and it does. What is the purpose of earning money if not to spend it on things that improve your quality of life? Also, windows 7 systems not running 10 is incorrect. Only computers before the vista era aren't able to handle 10.
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On 10/15/2020 8:23 AM, Monte Single wrote:
Your sstatements about computer useage and hardware may all be correct.
That fact is that another 500 or 1000 dollars to a fairly large per centage of the population, doesn't matter. Tey feel that spending more money will serve them better.
From: main@TechTalk.groups.io <main@TechTalk.groups.io> On Behalf Of Gene
Sent: October 15, 2020 5:07 AM
Subject: Re: [TechTalk] 5g and me
I've seen others, and I believe you, too, make the future proof argument for buying a more powerful computer than the person's anticipated needs because it will be useful longer because you never know when your needs will change.
I've always thought such arguments were not good ones. For one thing, a lot of people will continue to use computers in about the same ways as now and if they do use them in more demanding ways, those will not likely tax the computer if they buy a computer that isn't just barely powerful enough to do what they want.
Also, technology continues to become more powerful and cost less. So, in five years, the projected reliable life of a computer, you will be able to buy one to meet your needs then for less money than you are paying now. In addition, though it’s a gamble, many computers last more than five years, many significantly more. Every dollar you overspend to be future proofed that you didn't need because your needs didn't change and all the extra power of your computer remains unused is increasingly wasted, the longer your computer lasts.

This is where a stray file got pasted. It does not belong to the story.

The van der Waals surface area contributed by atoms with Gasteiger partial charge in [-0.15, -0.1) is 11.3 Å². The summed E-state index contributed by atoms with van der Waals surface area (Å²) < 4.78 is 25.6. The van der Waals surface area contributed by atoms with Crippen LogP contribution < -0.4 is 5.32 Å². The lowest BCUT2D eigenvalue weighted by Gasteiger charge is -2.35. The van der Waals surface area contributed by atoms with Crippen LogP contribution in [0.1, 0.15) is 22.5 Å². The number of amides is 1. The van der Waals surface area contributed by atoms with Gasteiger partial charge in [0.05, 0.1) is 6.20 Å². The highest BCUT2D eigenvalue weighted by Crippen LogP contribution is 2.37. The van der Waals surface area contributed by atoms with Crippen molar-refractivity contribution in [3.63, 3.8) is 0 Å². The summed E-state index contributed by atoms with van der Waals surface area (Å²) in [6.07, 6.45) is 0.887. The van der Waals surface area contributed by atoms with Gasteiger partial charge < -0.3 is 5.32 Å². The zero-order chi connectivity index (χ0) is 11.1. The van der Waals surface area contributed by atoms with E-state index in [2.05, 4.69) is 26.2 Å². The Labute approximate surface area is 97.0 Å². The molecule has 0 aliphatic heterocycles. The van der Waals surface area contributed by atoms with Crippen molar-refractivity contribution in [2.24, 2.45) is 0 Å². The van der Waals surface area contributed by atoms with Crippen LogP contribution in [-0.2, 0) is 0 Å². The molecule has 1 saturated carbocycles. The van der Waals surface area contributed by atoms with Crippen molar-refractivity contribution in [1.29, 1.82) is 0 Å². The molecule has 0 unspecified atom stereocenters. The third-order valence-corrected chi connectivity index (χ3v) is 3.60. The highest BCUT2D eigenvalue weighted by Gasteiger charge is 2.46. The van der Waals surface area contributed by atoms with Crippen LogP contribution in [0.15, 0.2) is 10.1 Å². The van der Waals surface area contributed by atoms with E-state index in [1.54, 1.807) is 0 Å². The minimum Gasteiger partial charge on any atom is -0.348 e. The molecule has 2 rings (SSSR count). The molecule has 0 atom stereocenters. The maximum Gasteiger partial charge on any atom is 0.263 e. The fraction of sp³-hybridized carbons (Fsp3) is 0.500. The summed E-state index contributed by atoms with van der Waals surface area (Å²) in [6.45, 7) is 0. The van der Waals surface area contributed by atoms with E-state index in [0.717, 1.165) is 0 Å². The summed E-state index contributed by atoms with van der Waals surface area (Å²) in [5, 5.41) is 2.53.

It makes much more sense to buy a computer that is powerful enough to meet your current needs well if you don't anticipate major changes in how you will use your computer and are reasonably confident that you won't do things in future that will exceed the ability of the computer.
Spending one-thousand dollars to future proof a machine, just in case, maybe you use your machine much differently in the future, when you could spend five hundred dollars today and three hundred dollars in fived or seven or eight years for another machine that you would probably use in similar ways as you do now or not much, is a bad idea.
From: enes sarıbaş
Sent: Wednesday, October 14, 2020 9:27 PM
Subject: Re: [TechTalk] 5g and me
Just for clerification, I have confirmed 5g signals do exist in my area for
my network. Even without the massive bandwidth, the lower latency itself
will probably result in better quality improvements. Also, all versions of
the IPhone by default include 5g.
On 10/14/2020 9:18 PM, Brian Vogel wrote:
On Wed, Oct 14, 2020 at 10:11 PM, enes sarıbaş wrote:
One reason, future proofing, I want to get the highest end version of the
IPhone 12, though 5g isn't very wiedespread now, it will be in three years
I am at a loss as to how doing this, now, squares with your own earlier
assertion, "I think 5g is more significant for fixed wireless than
Going to a 5G device now, when it is obscenely expensive, and where the
ability to exploit 5G is limited to a very few locations, seems to me to be
a supreme waste.
And 3 years is an eternity in the world of technology, and smartphones in
particular, and what's Apple's flagship now, will be mid-range in 3 years,
and much cheaper.
Going to a 5G smartphone now, unless you live in a major metropolitan area,
is locking your money up in a frozen asset you cannot even use for its